Organized labor and other opponents of three pending free-trade deals are ramping up grass-roots campaigns intended to pressure lawmakers to oppose the agreements.
While the accords with South Korea, Colombia and Panama have broad support from the White House and Republican leaders, opponents are using the August recess to try to build up opposition.
“We'll be talking to every legislator out there about the trade deals,” AFL-CIO President Richard Trumka said Friday.
The AFL-CIO will hold more than 450 events across the country this month where the deals will be discussed, and it has started a petition “urging politicians to bring the same urgency to the jobs crisis that they brought to the politically manufactured crisis over the deficit,” Trumka said.
The fight over the agreements is splitting President Obama from unions and other liberal groups at a time when there is already tension between the White House and the left over the debt-ceiling deal.
Supporters of the trade deals in the administration, Congress and the business community argue they will create jobs and help the economy recover.
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House Minority Leader Nancy Pelosi (D-Calif.) pushed back Wednesday against all of the trade deals, telling MSNBC it is “debatable” whether the agreements will create jobs.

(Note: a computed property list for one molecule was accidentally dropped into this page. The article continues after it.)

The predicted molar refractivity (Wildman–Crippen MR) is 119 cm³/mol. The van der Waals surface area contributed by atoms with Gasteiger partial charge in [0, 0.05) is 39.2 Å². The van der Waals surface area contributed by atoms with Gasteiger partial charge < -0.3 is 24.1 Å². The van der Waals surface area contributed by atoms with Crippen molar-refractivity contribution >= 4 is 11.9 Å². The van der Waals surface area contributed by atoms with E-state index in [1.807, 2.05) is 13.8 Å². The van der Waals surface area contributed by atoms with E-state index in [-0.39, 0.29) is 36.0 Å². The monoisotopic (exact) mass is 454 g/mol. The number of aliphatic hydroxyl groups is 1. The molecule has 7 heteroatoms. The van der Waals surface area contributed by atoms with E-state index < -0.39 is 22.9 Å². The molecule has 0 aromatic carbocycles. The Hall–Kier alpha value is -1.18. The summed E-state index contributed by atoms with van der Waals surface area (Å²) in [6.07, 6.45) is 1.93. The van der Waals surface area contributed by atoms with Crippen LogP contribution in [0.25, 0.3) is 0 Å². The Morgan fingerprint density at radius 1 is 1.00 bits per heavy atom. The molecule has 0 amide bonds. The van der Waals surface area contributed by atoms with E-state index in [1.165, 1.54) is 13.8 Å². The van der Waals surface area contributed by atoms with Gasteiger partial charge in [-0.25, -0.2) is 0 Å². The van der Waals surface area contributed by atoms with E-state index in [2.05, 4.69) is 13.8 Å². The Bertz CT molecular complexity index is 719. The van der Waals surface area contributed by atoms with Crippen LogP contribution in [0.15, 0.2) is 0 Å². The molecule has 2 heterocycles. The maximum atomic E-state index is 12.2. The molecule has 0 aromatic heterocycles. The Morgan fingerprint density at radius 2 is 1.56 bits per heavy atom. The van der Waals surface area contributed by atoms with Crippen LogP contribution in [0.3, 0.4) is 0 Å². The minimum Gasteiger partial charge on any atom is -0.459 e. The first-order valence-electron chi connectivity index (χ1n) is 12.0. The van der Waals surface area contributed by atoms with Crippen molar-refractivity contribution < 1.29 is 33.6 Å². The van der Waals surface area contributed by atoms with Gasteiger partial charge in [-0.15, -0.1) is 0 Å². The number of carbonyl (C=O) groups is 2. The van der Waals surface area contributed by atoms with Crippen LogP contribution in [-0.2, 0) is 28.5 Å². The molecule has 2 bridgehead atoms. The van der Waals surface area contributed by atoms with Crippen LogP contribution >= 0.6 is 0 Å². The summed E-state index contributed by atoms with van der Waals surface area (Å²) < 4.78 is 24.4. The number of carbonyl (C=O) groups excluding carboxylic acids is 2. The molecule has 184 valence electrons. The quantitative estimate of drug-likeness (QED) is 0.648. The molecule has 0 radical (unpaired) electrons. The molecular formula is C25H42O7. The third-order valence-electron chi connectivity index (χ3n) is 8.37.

Trumka, citing figures from the left-leaning Economic Policy Institute, argued the largest of the three trade pacts, with South Korea, will cost the U.S. 159,000 jobs. The deal with Colombia will cost 54,000 jobs, he said.
Trumka and other labor leaders are particularly fired up over the deal with Colombia, where the union leader said three trade unionists were killed last week. The Obama administration negotiated a labor plan intended to improve Colombia’s protections for unions, but Trumka said “it's obvious to us that labor plan isn't sufficient."
House Democrats want the action plan included in the Colombian agreement as an assurance that U.S. trade officials will take action if Colombia’s worker situation doesn't improve.
Lori Wallach, executive director of Public Citizen’s Global Trade Watch group, said the deal the administration has reached with the Senate to move a workers assistance program in conjunction with the trade deals is far from sufficient.
“The agreement doesn't change the job-killing trade agreements," Wallach told The Hill.
She also cast doubt on whether the deal announced this week will allow the workers assistance program known as Trade Adjustment Assistance (TAA) to move through Congress, suggesting it was more a matter of convincing South Korea’s government to hold a special legislative session this month to give its approval of the deal.
Congressional leaders haven't announced how they would push the trade agreements through both chambers although it appears certain that TAA will move separately and either just ahead of or in tandem with the three trade agreements.
The White House doesn’t want to send the trade agreements to Congress until it is sure TAA will get a vote.
Some opposition to the South Korea deal will come from lawmakers close to the U.S. textile industry, including Reps. Howard Coble (R-N.C.) and Larry Kissell (D-N.C.), co-chairmen of the House Textile Caucus.
“The administration had a chance to fix the textile errors but it refused,” they wrote in a March letter. “We now need to stand up for our textile producers and workers and insist on a better deal. We strongly urge you to vote no on the Korea Free Trade Agreement.”